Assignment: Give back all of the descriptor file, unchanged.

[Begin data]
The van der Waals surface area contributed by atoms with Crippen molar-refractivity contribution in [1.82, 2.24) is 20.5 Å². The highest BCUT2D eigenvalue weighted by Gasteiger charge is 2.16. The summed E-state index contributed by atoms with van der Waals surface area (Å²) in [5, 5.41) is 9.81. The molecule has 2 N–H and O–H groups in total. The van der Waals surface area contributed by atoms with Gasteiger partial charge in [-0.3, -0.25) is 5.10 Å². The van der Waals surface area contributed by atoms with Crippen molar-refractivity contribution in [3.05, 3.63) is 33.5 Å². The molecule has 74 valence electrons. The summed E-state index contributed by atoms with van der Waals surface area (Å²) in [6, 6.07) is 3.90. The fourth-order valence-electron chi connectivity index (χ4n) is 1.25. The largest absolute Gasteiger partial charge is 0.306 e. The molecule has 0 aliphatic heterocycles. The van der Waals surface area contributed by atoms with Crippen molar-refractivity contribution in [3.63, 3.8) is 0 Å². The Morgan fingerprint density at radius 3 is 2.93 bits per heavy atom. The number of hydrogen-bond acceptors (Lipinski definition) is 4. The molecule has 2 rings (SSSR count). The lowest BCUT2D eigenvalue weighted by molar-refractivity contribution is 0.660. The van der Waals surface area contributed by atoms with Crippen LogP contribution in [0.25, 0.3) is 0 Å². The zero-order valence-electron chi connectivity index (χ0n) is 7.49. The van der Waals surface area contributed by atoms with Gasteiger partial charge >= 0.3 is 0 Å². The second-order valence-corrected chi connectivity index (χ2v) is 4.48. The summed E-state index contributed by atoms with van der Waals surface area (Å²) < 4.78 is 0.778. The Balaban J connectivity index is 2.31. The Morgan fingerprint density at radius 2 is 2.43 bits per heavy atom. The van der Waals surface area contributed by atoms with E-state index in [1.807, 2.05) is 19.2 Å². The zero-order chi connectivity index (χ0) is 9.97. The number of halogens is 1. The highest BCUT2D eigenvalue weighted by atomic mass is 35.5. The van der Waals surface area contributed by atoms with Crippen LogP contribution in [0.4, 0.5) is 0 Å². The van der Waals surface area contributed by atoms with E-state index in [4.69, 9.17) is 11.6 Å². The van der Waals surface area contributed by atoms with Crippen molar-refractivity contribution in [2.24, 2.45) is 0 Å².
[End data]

The van der Waals surface area contributed by atoms with Crippen molar-refractivity contribution in [1.82, 2.24) is 20.5 Å². The highest BCUT2D eigenvalue weighted by Gasteiger charge is 2.16. The summed E-state index contributed by atoms with van der Waals surface area (Å²) in [5, 5.41) is 9.81. The molecule has 2 N–H and O–H groups in total. The van der Waals surface area contributed by atoms with Gasteiger partial charge in [-0.3, -0.25) is 5.10 Å². The van der Waals surface area contributed by atoms with Crippen molar-refractivity contribution in [3.05, 3.63) is 33.5 Å². The molecule has 74 valence electrons. The summed E-state index contributed by atoms with van der Waals surface area (Å²) in [6, 6.07) is 3.90. The fourth-order valence-electron chi connectivity index (χ4n) is 1.25. The largest absolute Gasteiger partial charge is 0.306 e. The molecule has 0 aliphatic heterocycles. The van der Waals surface area contributed by atoms with Crippen molar-refractivity contribution in [3.63, 3.8) is 0 Å². The Morgan fingerprint density at radius 3 is 2.93 bits per heavy atom. The number of hydrogen-bond acceptors (Lipinski definition) is 4. The molecule has 2 rings (SSSR count). The lowest BCUT2D eigenvalue weighted by molar-refractivity contribution is 0.660. The van der Waals surface area contributed by atoms with Crippen LogP contribution in [0.25, 0.3) is 0 Å². The zero-order valence-electron chi connectivity index (χ0n) is 7.49. The van der Waals surface area contributed by atoms with Gasteiger partial charge >= 0.3 is 0 Å². The second-order valence-corrected chi connectivity index (χ2v) is 4.48. The summed E-state index contributed by atoms with van der Waals surface area (Å²) < 4.78 is 0.778. The Balaban J connectivity index is 2.31. The Morgan fingerprint density at radius 2 is 2.43 bits per heavy atom. The van der Waals surface area contributed by atoms with E-state index in [1.807, 2.05) is 19.2 Å². The zero-order chi connectivity index (χ0) is 9.97. The number of halogens is 1. The highest BCUT2D eigenvalue weighted by atomic mass is 35.5. The van der Waals surface area contributed by atoms with Crippen LogP contribution in [0.4, 0.5) is 0 Å². The van der Waals surface area contributed by atoms with E-state index in [4.69, 9.17) is 11.6 Å². The van der Waals surface area contributed by atoms with Crippen molar-refractivity contribution in [2.24, 2.45) is 0 Å².